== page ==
MUMBAI: Alternative Investment Funds (AIFs) are awaiting clarity from the markets regulator, the Securities and Exchange Board of India (Sebi), on the valuation mandate to address gaps in audit timelines, operational challenges, and issues in benchmarking.
Last week, Indian Private Equity and Venture Capital Association (IVCA) — the industry body for AIFs — became a signatory to the International Private Equity and Venture Capital Valuation Guidelines (IPEV). However, it is yet to issue ‘guidance notes’ specifying guidelines for asset classes and strategies unique to India.
In June, Sebi had issued a circular mandating the valuation of assets held by AIFs. The circular directs AIFs to report valuation based on audited data of investee companies as on March 31. This report is to be furnished to performance benchmarking agencies within a specified timeline of six months.
However, this report is to be submitted only after the audit of the AIFs’ own accounts.
“Audited financials of the portfolio companies is a blocker as the Income Tax Act requires companies to complete the audit by June 15. There is a mismatch between Sebi regulation and Income Tax norms. We can’t have two audit reports for the same period,” said Siddarth Pai, Founding Partner, 3one4 Capital.
“We are seeking clarity on whether audited financials are mandatory or if there can be an alternative way to achieve the same. It becomes tough to get portfolio companies to complete their audit within the Sebi-specified timeline, especially for early stage startups,” added Pai, who is also the Co-Chair, Regulations Affairs Committee, IVCA.
The industry has further highlighted practical difficulties in valuation of startups, as they are not based on audits but on future prospects.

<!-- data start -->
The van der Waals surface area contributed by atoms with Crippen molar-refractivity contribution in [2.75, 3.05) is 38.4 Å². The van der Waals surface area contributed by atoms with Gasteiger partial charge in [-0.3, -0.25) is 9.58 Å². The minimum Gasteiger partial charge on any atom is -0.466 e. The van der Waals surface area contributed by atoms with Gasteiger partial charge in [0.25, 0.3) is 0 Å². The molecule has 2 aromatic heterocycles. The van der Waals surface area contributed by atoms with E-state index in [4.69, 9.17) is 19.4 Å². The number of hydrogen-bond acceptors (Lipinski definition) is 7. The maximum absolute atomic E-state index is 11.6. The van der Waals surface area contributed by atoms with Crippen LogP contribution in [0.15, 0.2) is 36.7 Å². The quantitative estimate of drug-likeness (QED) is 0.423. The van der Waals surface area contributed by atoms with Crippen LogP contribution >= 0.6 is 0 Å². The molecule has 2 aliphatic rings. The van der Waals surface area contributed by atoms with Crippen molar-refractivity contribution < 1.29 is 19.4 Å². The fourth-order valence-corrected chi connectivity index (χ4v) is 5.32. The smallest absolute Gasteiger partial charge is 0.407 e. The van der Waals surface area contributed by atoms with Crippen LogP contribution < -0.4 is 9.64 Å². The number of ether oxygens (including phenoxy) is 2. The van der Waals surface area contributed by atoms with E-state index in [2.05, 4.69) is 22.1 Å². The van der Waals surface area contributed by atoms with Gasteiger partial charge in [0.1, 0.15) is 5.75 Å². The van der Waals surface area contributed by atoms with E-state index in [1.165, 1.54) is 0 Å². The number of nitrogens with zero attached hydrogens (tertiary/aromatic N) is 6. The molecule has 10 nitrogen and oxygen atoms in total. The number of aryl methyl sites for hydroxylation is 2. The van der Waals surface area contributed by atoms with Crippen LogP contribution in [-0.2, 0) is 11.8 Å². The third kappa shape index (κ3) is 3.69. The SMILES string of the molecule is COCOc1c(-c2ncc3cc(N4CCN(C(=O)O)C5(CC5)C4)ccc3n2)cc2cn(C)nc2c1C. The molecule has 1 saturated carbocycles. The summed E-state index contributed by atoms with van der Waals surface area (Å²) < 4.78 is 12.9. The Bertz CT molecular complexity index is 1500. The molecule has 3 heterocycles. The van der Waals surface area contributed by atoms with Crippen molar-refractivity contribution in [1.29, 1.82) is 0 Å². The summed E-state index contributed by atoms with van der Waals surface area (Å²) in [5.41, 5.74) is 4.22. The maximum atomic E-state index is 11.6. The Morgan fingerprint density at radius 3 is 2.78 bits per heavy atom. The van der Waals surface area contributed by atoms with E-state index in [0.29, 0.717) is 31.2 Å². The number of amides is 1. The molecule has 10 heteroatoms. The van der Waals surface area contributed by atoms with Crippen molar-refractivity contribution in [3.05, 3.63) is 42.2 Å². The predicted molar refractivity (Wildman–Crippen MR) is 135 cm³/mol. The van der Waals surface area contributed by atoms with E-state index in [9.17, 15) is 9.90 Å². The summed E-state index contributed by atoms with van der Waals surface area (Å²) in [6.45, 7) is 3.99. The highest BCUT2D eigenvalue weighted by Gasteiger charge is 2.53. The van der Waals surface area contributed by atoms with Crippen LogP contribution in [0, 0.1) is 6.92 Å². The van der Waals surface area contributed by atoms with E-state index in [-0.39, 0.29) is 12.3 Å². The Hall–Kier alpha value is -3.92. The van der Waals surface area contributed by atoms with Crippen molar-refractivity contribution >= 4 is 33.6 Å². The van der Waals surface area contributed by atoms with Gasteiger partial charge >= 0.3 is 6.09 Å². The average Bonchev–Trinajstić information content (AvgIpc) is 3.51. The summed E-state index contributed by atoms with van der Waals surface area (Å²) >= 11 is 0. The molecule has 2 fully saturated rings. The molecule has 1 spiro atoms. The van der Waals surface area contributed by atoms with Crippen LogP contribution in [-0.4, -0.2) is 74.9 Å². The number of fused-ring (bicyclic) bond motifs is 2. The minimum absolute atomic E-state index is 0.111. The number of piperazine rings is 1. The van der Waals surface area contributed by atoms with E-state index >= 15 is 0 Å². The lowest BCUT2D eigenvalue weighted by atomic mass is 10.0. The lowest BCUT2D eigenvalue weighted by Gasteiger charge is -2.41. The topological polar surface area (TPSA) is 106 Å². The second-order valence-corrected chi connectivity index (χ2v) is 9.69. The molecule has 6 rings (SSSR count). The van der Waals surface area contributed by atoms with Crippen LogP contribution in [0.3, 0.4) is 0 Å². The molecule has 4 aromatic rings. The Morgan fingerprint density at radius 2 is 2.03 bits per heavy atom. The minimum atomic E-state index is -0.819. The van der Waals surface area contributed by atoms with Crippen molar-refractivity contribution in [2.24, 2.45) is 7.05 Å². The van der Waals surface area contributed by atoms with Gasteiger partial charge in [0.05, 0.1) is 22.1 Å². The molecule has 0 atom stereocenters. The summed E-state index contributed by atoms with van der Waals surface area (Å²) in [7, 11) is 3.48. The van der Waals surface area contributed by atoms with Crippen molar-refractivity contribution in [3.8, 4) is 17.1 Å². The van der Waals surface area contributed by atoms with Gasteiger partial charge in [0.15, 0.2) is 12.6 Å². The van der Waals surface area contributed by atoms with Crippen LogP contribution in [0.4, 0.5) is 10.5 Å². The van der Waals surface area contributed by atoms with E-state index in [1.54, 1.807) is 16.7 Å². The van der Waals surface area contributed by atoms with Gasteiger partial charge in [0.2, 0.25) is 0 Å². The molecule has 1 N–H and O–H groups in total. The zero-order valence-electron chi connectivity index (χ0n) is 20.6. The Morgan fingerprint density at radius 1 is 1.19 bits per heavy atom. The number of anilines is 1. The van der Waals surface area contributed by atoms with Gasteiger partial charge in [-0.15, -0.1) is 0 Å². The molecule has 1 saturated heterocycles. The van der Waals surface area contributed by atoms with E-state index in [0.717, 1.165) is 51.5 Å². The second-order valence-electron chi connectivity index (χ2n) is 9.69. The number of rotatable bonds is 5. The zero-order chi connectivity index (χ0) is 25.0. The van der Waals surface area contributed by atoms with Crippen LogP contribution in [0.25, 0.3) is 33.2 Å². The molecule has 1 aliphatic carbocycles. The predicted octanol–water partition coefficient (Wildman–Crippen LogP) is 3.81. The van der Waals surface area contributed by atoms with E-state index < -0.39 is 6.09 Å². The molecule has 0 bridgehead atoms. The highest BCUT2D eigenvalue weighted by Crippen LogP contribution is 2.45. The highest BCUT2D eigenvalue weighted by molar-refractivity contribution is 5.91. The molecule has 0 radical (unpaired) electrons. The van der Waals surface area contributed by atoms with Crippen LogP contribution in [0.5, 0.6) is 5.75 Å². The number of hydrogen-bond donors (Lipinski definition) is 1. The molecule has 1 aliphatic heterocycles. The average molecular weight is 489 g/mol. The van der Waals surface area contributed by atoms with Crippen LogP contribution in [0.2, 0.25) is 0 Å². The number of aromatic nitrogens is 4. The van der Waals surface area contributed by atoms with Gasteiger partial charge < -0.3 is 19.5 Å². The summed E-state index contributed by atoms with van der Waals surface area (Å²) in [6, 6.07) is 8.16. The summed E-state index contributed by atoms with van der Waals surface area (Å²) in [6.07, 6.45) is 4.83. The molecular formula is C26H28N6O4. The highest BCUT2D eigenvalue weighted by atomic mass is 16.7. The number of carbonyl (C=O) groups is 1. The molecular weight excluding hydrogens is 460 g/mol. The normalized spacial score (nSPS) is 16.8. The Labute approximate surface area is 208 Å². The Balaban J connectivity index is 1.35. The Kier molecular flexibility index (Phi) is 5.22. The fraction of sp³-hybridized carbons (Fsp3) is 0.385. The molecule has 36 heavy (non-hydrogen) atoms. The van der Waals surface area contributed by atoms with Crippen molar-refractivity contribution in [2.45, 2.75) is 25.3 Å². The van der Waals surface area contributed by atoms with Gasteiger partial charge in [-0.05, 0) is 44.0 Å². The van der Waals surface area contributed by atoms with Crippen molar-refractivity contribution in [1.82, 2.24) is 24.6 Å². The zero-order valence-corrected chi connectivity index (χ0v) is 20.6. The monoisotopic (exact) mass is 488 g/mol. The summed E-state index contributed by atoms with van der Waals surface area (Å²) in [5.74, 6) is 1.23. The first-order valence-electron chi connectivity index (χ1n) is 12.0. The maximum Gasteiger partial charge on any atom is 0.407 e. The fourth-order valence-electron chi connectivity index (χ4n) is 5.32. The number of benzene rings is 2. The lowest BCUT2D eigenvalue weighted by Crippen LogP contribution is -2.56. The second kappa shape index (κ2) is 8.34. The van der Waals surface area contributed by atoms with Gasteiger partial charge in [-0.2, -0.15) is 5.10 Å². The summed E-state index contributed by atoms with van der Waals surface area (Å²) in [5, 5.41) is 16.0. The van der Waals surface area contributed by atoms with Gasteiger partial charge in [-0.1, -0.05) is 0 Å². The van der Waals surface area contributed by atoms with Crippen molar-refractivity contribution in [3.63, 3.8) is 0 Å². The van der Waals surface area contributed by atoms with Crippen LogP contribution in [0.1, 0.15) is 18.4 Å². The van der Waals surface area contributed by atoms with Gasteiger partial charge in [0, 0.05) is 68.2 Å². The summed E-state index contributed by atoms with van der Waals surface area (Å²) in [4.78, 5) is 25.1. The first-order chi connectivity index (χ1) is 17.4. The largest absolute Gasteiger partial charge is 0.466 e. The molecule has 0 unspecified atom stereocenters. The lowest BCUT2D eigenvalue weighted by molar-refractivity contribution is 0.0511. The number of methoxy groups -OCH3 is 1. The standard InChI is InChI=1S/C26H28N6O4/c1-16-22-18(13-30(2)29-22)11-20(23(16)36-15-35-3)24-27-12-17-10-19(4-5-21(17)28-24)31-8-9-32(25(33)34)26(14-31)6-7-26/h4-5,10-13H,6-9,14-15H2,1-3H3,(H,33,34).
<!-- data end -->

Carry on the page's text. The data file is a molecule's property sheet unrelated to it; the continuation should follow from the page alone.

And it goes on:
For the valuation of listed securities, the market regulator had directed AIFs to follow the guidelines for mutual funds. However, for other classes of securities and assets, Indian Private Equity and Venture Capital Association (IVCA) was asked to issue guidelines.
IPEV provides a set of recommendations followed globally for valuing the assets of investment funds, including all category AIFs, early stage ventures, PEs, venture debt and private credit. AIF managers have been adopting IPEV guidelines voluntarily in their Private Placement Memorandum (PPM) — the offering document.
“For debt securities, many AIFs depend on external valuation agencies for fair valuation of the securities. It is a tough task, as it depends on observable market inputs. However, as there are no market inputs for illiquid securities held by private credit AIFs to corroborate it, the valuation exercise may not yield fair results,” said another official from a debt-focused AIF.
In the last one month, IVCA has written to Sebi seeking clarifications on operational challenges. The industry body may seek extension depending on when they receive clarity.
A few AIFs said that a three- to six-month extension was desired. However, an IVCA official said that Sebi had provided enough time and if the challenges are addressed well in time, there may not be an extension.
“Unlisted companies, unlike their listed counterparts, are not obligated to disclose their financial results for extended periods. These delays, often beyond the control of AIF, may constrain the AIF to carry out valuation within the stipulated timeframe by Sebi. Any decision to segregate such assets into side pockets could potentially affect the overall returns and value,” said Neha Malviya Kulkarni, chief growth officer, SuperNAV.
The Sebi circular also mandates AIF managers to disclose details of valuation methodology and report any change in the methodology or approach. This change would be reported as a material change. AIFs said that as the methodology and approach is decided externally and not by the fund manager, it could lead to some exits.
Source: Business Standard